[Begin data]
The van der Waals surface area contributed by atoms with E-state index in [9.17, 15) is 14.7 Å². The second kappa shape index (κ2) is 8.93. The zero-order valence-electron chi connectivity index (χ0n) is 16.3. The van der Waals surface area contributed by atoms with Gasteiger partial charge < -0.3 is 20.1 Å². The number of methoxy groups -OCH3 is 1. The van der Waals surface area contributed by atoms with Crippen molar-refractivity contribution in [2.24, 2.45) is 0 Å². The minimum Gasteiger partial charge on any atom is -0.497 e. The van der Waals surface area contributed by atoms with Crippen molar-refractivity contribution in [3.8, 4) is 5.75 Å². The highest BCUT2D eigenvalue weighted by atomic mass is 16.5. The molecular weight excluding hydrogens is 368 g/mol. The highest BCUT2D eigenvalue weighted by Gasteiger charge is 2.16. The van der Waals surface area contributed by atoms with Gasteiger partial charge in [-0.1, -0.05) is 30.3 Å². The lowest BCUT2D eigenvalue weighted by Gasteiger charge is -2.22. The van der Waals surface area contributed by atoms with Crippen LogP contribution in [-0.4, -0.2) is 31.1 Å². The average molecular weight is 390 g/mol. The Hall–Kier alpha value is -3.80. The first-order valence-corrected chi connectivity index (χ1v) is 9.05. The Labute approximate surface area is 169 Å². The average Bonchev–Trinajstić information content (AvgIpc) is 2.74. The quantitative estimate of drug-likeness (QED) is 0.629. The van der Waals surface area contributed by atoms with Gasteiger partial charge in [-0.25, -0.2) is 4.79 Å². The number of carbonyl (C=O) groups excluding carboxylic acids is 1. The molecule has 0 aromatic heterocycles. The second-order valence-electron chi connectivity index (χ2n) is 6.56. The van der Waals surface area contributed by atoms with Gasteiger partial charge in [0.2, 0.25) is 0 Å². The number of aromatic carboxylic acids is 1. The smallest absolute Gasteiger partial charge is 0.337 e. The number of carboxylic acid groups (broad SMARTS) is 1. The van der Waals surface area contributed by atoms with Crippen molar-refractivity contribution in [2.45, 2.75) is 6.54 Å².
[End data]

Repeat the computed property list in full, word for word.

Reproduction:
The van der Waals surface area contributed by atoms with E-state index in [9.17, 15) is 14.7 Å². The second kappa shape index (κ2) is 8.93. The zero-order valence-electron chi connectivity index (χ0n) is 16.3. The van der Waals surface area contributed by atoms with Gasteiger partial charge < -0.3 is 20.1 Å². The number of methoxy groups -OCH3 is 1. The van der Waals surface area contributed by atoms with Crippen molar-refractivity contribution in [2.24, 2.45) is 0 Å². The minimum Gasteiger partial charge on any atom is -0.497 e. The van der Waals surface area contributed by atoms with Crippen molar-refractivity contribution in [3.8, 4) is 5.75 Å². The highest BCUT2D eigenvalue weighted by atomic mass is 16.5. The molecular weight excluding hydrogens is 368 g/mol. The highest BCUT2D eigenvalue weighted by Gasteiger charge is 2.16. The van der Waals surface area contributed by atoms with Gasteiger partial charge in [-0.1, -0.05) is 30.3 Å². The lowest BCUT2D eigenvalue weighted by Gasteiger charge is -2.22. The van der Waals surface area contributed by atoms with Crippen LogP contribution in [-0.4, -0.2) is 31.1 Å². The average molecular weight is 390 g/mol. The Hall–Kier alpha value is -3.80. The first-order valence-corrected chi connectivity index (χ1v) is 9.05. The Labute approximate surface area is 169 Å². The average Bonchev–Trinajstić information content (AvgIpc) is 2.74. The quantitative estimate of drug-likeness (QED) is 0.629. The van der Waals surface area contributed by atoms with Gasteiger partial charge in [-0.25, -0.2) is 4.79 Å². The number of carbonyl (C=O) groups excluding carboxylic acids is 1. The molecule has 0 aromatic heterocycles. The second-order valence-electron chi connectivity index (χ2n) is 6.56. The van der Waals surface area contributed by atoms with Gasteiger partial charge in [0.2, 0.25) is 0 Å². The number of aromatic carboxylic acids is 1. The smallest absolute Gasteiger partial charge is 0.337 e. The number of carboxylic acid groups (broad SMARTS) is 1. The van der Waals surface area contributed by atoms with Crippen molar-refractivity contribution in [2.45, 2.75) is 6.54 Å².